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November 7, 2009

Victorian Tea

I have written before about my love of tea; I have never been ashamed of my “tea granny” status, despite being a mere 26 years old. I love not just the flavor of the tea, but the process: boiling the water, selecting a beautiful china cup, waiting for the tea to steep … it’s part of a ritual I have come to associate with times of stress, times of joy, times of celebration and times of heart-to-heart conversations with loved ones. Some people laugh at me, particularly for my love of using actual bone china tea cups as opposed to mugs from Ikea (my DBF prefers Ikea over Spode, I’m afraid – but I will forgive him), but I feel sorry for those who have not realized the simple, beautiful joy of the ritual of tea.

On Saturday, my mother and I had the opportunity to attend a “Victorian Tea Party” at my beloved Aunt’s church; it was a social activity for ladies in the community who share a love of tea and time together. We put on our sundresses, and some ladies even donned hats and gloves. Perhaps to some it seems silly, but getting into the spirit of the event is part of the fun! We were seated in a room at the church, with 10 round tables: each one decorated with a floral centrepiece, plates of scones and sweets, little pots of clotted cream and strawberry jam, and a cup and saucer with matching side plate was in front of every chair. Each table had a “hostess” who poured the tea, and we all sat together at our tables and enjoyed the tea and good company.

It was a beautiful way to spend an afternoon; more than one person remarked that it was nice to get dressed up, enjoy some good food and tea, and sit with friends – old and new! As plates were passed and tea was poured and consumed, stories were shared and hearts were unburdened. It’s amazing how quickly the words come when they are accompanied by warm, soothing tea out of a gorgeous cup. How restful, how restorative, how it reminded us all of the importance of taking a moment for ourselves now and then, rather than constantly being distracted by the rush-rush-rush of our world today.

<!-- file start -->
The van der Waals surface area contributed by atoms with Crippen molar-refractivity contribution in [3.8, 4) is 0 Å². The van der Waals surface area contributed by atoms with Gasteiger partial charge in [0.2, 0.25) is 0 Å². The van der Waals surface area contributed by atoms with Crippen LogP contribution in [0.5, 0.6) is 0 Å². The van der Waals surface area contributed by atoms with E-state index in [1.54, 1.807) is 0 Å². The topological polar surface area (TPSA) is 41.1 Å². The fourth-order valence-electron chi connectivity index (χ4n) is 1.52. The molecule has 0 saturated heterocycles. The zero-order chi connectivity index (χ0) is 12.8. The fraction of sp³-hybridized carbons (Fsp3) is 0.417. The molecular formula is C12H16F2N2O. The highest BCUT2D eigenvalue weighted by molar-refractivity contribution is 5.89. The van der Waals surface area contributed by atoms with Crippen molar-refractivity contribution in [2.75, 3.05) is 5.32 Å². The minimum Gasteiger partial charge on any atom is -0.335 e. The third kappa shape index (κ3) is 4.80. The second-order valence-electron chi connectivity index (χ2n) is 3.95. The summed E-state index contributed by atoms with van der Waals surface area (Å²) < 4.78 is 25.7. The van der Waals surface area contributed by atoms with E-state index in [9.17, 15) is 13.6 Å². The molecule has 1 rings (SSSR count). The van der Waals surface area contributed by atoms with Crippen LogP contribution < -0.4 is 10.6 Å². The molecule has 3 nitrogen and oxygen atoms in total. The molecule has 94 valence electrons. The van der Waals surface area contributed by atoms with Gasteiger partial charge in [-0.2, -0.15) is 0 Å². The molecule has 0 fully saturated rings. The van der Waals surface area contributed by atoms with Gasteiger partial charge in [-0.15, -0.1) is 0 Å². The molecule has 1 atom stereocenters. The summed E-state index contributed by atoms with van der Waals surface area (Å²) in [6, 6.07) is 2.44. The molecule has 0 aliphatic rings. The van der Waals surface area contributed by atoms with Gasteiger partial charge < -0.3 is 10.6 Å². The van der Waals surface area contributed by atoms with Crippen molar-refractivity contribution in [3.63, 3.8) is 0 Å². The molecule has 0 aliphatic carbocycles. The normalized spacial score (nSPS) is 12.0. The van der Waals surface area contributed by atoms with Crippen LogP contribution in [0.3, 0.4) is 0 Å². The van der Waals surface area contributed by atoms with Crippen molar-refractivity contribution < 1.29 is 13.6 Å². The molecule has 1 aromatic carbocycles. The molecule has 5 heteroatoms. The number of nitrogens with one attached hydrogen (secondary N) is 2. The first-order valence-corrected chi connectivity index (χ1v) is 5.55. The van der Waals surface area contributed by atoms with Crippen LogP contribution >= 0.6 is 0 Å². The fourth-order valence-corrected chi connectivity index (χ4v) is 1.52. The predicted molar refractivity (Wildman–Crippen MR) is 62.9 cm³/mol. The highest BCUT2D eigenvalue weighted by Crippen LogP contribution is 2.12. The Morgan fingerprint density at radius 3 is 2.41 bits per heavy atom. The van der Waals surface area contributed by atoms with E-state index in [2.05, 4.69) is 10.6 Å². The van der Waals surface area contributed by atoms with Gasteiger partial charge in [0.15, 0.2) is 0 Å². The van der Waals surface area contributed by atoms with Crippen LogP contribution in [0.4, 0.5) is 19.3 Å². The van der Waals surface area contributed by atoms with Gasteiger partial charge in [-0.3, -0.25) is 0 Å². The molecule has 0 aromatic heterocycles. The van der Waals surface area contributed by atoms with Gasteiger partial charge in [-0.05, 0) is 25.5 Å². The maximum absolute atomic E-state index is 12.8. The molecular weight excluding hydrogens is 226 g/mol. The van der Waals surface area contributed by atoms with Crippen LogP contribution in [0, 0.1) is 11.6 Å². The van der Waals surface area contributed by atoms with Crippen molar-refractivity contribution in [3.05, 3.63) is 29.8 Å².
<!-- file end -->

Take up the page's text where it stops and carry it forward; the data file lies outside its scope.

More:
Sure, it might be “easier” or “more convenient” to grab a tea to go from the Starbucks or Second Cup or Timmy’s around the corner, but as you’re gulping it down in its unattractive, waxy paper cup, what are you getting out of it? Do you notice the beautiful, dark amber colour? Do you notice the delicate aroma wafting from under the ever-annoying plastic lid? Do you take the time to pause, allow yourself to rest, and engage all your senses in the cup of heavenly flavour before you?

Let me leave you with two of my favourite quotes about tea:

“Drink your tea slowly and reverently, as if it is the axis on which the world earth revolves – slowly, evenly, without rushing toward the future.” (Thich Nat Hahn)

“Teaism is a cult founded on the adoration of the beautiful among the sordid facts of everyday existence. It inculcates purity and harmony, the mystery of mutual charity, the romanticism of the social order.” (Okakura Kakuzo)

Now, if you’ll excuse me, I think I hear my kettle boiling …

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